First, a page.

WHILE councils across the UK fell into Tory hands at last month’s local elections, the Labour Party in Preston had different ideas.
In all, Labour lost a net total of 327 councillors, as well as control of eight local authorities.
This was, according to polling from J.L Partners, down to poor leadership from Keir Starmer.
However, in Preston, where a radical model of ‘Community Wealth Building’ has been in place for almost a decade, Labour bucked the national trend to hold onto every seat they defended – meaning they still dominate the local authority.
Councillor Matthew Brown, who played a key role in developing the Preston Model in 2011 and now heads up the council, told Redaction Report that the local party’s “compelling and direct vision” helped them maintain their control.
“We have some fantastically hard working councillors who successfully defended all their seats,” he said.
“However, we also had a compelling and direct vision which is seeking economic and social transformation in our communities.
“There has been lots of publicity locally and nationally about the boldness of our policies and I feel that was also a key factor.”
The Preston Model, inspired by the Cleveland Model, works on the basis of creating an inclusive, local economy.
It encourages ‘anchor institutions’ – such as hospitals and universities – to procure their goods and services locally, and using the institutions to lever in additional investment for the area. It also focuses on creating a committed, well-paid workforce and supporting worker-dominated models of economic governance.
In a nutshell, the aim is to spend, procure and invest locally while building up strong public services and paying the Living Wage.
While it seems radical, Cllr Brown said the model is a perfect response to the failures of the market.
“In terms of the wider Community Wealth Building movement this is becoming an international movement with New York and Chicago implementing aspects of it in response to the failures of free market economics,” he said.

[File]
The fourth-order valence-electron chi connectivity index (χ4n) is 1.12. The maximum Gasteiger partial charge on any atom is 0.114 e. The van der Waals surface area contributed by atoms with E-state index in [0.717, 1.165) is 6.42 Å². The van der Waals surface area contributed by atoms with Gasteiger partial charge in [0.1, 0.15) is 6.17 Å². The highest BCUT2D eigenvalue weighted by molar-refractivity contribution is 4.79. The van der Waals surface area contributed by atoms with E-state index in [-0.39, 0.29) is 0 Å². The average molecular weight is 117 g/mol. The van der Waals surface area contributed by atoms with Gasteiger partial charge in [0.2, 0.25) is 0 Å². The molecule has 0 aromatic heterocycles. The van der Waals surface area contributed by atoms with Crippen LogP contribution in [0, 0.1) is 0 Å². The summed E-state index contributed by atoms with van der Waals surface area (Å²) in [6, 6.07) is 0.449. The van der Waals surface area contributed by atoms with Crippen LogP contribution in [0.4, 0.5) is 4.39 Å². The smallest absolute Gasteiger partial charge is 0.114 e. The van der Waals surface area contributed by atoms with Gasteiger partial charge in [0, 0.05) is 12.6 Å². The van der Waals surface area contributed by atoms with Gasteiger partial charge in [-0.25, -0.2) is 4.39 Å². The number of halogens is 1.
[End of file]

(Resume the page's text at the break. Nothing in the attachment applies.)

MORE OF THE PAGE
“This is something we can tap into and is quite exciting in terms of its potential.”
In the disastrous 2019 General Election, Labour were deemed to have lost seats due to a mixture of the Brexit question and Boris Johnson’s austerity-ending populism cutting through more effectively that Jeremy Corbyn’s leftist message.
Starmer has led with an aura of attempting to be responsible and moderate – but with Labour languishing in the polls, it has clearly failed.
Cllr Brown said: “People have had it really tough in the last couple of decades with the worldwide financial crash, austerity, Brexit and now the worst public health crisis for generations which exposed the structural inequalities in our society.
“I think the Labour family at all levels need a friendly debate about ideas and how to win back support.
“It is my position to do that we need to offer transformative policies at a local and national level.”
Labour councils have, to some, missed opportunities to provide resistance to cuts imposed on them by central government.
When voters go to the polls in any election – be it national or local – they won’t only look at Westminster, but how their day-to-day lives are affected by cuts to local services and increasing council tax.
If all Labour-run councils had adopted the Preston Model, there’s a feasible notion that, having seen social democracy in action, voters would want even more of it, instead of blaming their local authorities for a regression in living standards.
Cllr Brown said it may not have affected the 2019 election, but adopting a similar model dedicated to Community Wealth Building would go some way to reviving the party in seemingly lost areas.
“I don’t think what we are doing now would necessarily have affected the General Election result as that was mostly about Brexit,” he said.
“There is also the fact applying transformative policies to communities takes time and cannot be done overnight.
“However, if over the next few years Labour Councils, Mayors and Assembly Members support policies locally and regionally which attempt to lift up working people this, I feel, will also help the Parliamentary Labour Party.
“We did see a trend when Labour had a compelling vision in areas like Salford and Greater Manchester, Merseyside and Wales we performed really well.”
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